### Eigenspace and Multiplicity

##### 3. Multiplicity and diagonalization

For an `n` by `n` matrix **A**, we first find eigenvalues `λ`_{1}, `λ`_{2}, ..., `λ`_{k} and then a basis `B`_{i} = {**v**_{i1}, **v**_{i2}, ..., **v**_{imiG}} for each eigenspace **E**_{λ} = `nul`(**A** - `λ`**I**). Since **E**_{λ1} + **E**_{λ2} + ... + **E**_{λk} is a direct sum, by this result, the collection `B` = `B`_{1}∪`B`_{2}∪...∪`B`_{k} = {**v**_{ij}: all `i`, `j`} of all the eigenvectors we computed is linearly independent. The number of vectors in `B` is the sum `m`_{1}^{G} + `m`_{2}^{G} + ... + `m`_{k}^{G} of geometric multiplicities.

The diagonalizability of **A** is equivalent to whether `B` is a basis of **R**^{n}. Since `B` is already linearly independent, by this result, we have the following condition for diagonalizability.

An `n` by `n` matrix is diagonalizable ⇔ The sum of geometric multiplicities is `n`.

We already know the sum of algebraic multiplicities must be `n`. In view of the statement above, it is natural to ask how the algebraic and the geometric multiplicities are related.

The algebraic multiplicity is no less than the geometric multiplicity: `m`_{i}^{A} ≥ `m`_{i}^{G}.

Proof Let us consider the first eigenvalue `λ`_{1} of **A** and abbreviate its multiplicities: `m` = `m`_{1}^{G}, `m'` = `m`_{1}^{A}. Then we have `m` linearly independent eigenvectors `B`_{1} = {**v**_{1}, **v**_{2}, ..., **v**_{m}} with eigenvalue `λ`_{1}. Extend the vectors to a basis {**v**_{1}, **v**_{2}, ..., **v**_{m}, **w**_{m+1}, ..., **w**_{n}} of **R**^{n}. Then

**P** = [**v**_{1} **v**_{2} ... **v**_{m} **w**_{m+1} ... **w**_{n}] = [**P**_{1}** **`P`_{2}]

(**P**_{1} is the first `m` columns, **P**_{2} is the last `n` - `m` columns) is an invertible matrix. We partition **P**^{-1}`AP` accordingly (`m` and `n` - `m` columns, also `m` and `n` - `m` rows):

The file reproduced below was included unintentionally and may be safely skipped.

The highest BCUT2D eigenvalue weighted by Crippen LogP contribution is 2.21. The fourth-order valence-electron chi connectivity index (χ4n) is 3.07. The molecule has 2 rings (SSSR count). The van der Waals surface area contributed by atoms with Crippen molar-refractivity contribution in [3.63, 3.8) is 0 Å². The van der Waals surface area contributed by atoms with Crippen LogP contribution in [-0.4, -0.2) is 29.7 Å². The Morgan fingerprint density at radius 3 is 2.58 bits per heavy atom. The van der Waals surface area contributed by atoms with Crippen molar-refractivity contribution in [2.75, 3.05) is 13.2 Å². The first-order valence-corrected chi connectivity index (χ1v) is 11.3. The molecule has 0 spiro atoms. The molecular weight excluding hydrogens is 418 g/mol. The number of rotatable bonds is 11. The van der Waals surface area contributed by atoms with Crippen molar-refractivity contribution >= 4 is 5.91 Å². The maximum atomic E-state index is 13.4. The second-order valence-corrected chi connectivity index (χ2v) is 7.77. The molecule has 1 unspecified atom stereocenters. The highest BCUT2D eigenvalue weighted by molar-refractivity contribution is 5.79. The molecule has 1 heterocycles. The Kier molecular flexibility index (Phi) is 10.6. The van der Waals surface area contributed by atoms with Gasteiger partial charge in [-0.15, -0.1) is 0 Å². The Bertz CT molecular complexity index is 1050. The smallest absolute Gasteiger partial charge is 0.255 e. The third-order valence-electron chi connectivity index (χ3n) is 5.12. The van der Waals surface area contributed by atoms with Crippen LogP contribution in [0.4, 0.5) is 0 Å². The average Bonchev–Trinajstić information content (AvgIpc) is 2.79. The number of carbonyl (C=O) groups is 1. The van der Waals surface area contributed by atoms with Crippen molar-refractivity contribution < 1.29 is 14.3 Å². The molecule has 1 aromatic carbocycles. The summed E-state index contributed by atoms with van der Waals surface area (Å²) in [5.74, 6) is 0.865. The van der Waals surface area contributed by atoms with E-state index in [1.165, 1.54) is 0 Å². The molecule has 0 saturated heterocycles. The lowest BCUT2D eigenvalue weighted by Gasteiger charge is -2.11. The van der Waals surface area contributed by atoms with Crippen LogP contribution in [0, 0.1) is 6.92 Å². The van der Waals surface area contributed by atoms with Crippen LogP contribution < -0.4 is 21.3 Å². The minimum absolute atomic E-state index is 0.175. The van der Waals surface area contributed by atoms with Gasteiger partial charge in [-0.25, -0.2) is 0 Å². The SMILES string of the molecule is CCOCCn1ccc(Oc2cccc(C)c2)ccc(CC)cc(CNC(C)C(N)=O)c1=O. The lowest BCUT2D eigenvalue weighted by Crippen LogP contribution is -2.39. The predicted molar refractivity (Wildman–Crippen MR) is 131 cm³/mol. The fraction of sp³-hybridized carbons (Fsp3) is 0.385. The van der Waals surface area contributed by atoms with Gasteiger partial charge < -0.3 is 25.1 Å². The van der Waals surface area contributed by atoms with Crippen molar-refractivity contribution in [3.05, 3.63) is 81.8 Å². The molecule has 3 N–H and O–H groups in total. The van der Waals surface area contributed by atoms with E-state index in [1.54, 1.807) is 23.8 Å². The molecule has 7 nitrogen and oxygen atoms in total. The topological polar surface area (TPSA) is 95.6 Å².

**P**^{-1}`AP` = [ |
**B**_{11} |
**B**_{12} |
]. |

**B**_{21} |
**B**_{22} |

Comparing

`AP` = [`λ`_{1}**v**_{1} `λ`_{1}**v**_{2} ... `λ`_{1}**v**_{m} **Aw**_{m+1} ... **Aw**_{n}] = [`λ`_{1}**P**_{1}** **`AP`_{2}]

with

**P**[ |
**B**_{11} |
**B**_{12} |
] = [**P**_{1}**B**_{11} + **P**_{2}**B**_{21} **P**_{1}**B**_{12} + **P**_{2}**B**_{22}], |

**B**_{21} |
**B**_{22} |

we get **B**_{11} = `λ`_{1}**I**, **B**_{21} = **O**. Thus

**P**^{-1}`AP` = [ |
`λ`_{1}**I** |
**B**_{12} |
] |

**O** |
**B**_{22} |

and (note that `λ`_{1}**I** is an `m` by `m` matrix)

`det`(**A** - `λ`**I**) = `det`(**P**^{-1}**AP** - `λ`**I**) = `det`[ |
(`λ`_{1} - `λ`)**I** |
**B**_{12} |
] = (`λ`_{1} - `λ`)^{m} det(**B**_{22} - `λ`**I**). |

**O** |
**B**_{22} - `λ`**I** |

In particular, `λ`_{1} appears as a root of the characteristic polynomial for at least `m` times. Since the algebraic multiplicity `m'` is the *total* number of times `λ`_{1} appears as a root, we conclude that `m'` ≥ `m`.

Based on `m`_{1}^{A} + `m`_{2}^{A} + ... + `m`_{k}^{A} = `n` and `m`_{i}^{A} ≥ `m`_{i}^{G}, we conclude that `m`_{1}^{G} + `m`_{2}^{G} + ... + `m`_{k}^{G} = `n` ⇔ `m`_{i}^{A} = `m`_{i}^{G}. Thus the earlier result on the diagonalizability has the following reformulation.

A square matrix is diagonalizable ⇔ Algebraic and geometric multiplicities are equal.